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Comeback of the year,
This review is from: Hey Venus! (Audio CD)
If a new, enthralling band you’ve followed for what seemed like an eternity finally make it big - introducing themselves to a wider audience and a glorious future, apart from feeling the odd bit of jealousy, it’s a somewhat satisfying experience. But it can lead you to forget quite how great you can feel when your old favourites return with all matches burning, on their finest form. That can be an even better feeling. It’s been a year in which those priceless comebacks have kept us waiting and waiting. They’ve either been hiding in the corners or they’re just not coming out to play. But if you’ve been refreshing Radiohead’s Dead Air Space for months on end only to find a blog post from Mr.Yorke riddled with….riddles every now and again, here’s a tip: Forget all and just listen to this.
For this is a comeback. Super Furry Animals have, purposely or not, shied away from the mainstream side of our endless musical world for the last decade or so. Album after album, this being their eighth, despite the hundreds of thousands of fans who climb on board each time, they’re still unknown to many. Things aren’t going to change – new single ‘Show Your Hand’ didn’t reach the top 40 in its first week, not that the band would care. But the concerning thing is, how can this happen? Despite the psychedelic influences still making themselves obnoxiously clear, each project the band works on comes out perkier and more poppy. But it’s not reaching the conscience of your everyday British citizen who likes to get all the best new music via the helping hand of Jo Whiley every afternoon.
The band simply won’t care though and this is the most important thing. They’re having fun, and no matter what comes out through their music and no matter what they get back, their smiles won’t fade. So the substance inside the record contains SFA’s unique technique of being weird yet danceable, obvious drug references and a song to match its title, ‘Baby Ate My Eightball’. The album moves carefully through a cycle of a couple of in-your-face anthems into a couple of slower numbers, and the cycle repeats until near the end, introducing us to an excess of sleepiness, which is the only true letdown of the record. Nothing here is too unpredictable, and perhaps the most surprising thing you’ll discover here is the fact that these Welshmen are still making damn good music. With experience comes a lack of ideas unfortunately for some bands, but that curse hasn’t decided to strike this band yet.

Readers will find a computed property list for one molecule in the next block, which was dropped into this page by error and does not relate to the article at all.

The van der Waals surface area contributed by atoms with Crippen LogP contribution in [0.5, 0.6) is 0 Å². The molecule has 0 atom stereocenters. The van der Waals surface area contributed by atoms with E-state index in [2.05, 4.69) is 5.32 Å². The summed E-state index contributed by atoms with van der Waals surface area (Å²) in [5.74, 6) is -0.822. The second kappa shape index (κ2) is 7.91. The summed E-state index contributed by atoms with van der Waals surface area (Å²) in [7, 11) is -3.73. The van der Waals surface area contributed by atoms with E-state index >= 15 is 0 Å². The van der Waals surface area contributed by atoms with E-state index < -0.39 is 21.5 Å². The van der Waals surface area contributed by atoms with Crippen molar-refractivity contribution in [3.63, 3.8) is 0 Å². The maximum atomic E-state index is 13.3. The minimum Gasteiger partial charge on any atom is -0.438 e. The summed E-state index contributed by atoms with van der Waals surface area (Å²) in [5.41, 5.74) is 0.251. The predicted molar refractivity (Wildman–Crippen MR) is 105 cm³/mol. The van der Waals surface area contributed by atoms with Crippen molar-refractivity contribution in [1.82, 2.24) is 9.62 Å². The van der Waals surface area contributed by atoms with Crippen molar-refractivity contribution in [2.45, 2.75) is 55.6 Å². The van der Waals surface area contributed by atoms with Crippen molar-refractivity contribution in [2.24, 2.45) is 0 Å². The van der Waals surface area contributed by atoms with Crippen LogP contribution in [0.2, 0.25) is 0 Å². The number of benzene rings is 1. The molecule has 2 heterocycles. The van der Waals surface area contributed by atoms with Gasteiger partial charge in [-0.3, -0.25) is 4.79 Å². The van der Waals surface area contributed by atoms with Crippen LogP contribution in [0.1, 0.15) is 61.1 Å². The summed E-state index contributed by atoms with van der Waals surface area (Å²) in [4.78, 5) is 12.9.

The opener ‘Gateway Song’ spans 43 seconds, enough time for you to put on your seatbelt and just about realise that you could be in for a ride. It’s fitting, an ideal introduction that probably describes the album better than I will in these several hundred words. The single, with its soothingly bright chorus, fills you with glee and leaves you swaying graciously with the nearest musical instrument you can find. As for the edgier moments, they make the quieter songs seem insignificant. ‘Noo Consumer’ is bonkers, makes no sense but will get you off your seat, eventually. Leading you towards ‘Into The Night’, sitars at hand, widening their influences. It’s another ambitious pop song that works. The highlight of the record quite possibly, and where the background sounds of the verse could be mistaken for the better days of Morcheeba, the chorus wipes away all your doubts with powerful, poignant guitars.
So there’s only one thing left to explain, those stoner references. It’s obvious that the members of SFA did not talk to Frank - instead going a bit gung-ho, but it’s lazy to call ‘Hey Venus!’ a drug-fuelled, drug-based record. ‘Let The Wolves Howl At Moon’ has the lyrics ‘Took the train to the city/ Packed a gram of this beauty’ which all but confirms those influences, but all credit to Gruff Rhys here, whose voice soars like a husky angel, finishing the record with a touch of beauty and sensitivity. So maybe the drugs do work for this band, because it’ll be a toughie for anyone to beat this for a sensual album closer, drugged-up or not.
The only serious weakness that lies above the rest is the odd tracklisting. Despite it starting well with an all-out-attack approach, the final four songs are all slow movers. So don’t get too carried away when the jubilant and racey ‘Baby Ate My Eightball’ finishes, hoping for just that bit more action. Every single song has its moment though, and you don’t have to search for it. You won’t find an easier album to get into this year, whether you’re a loyal fan to SFA or not. Call it a comeback – a great one.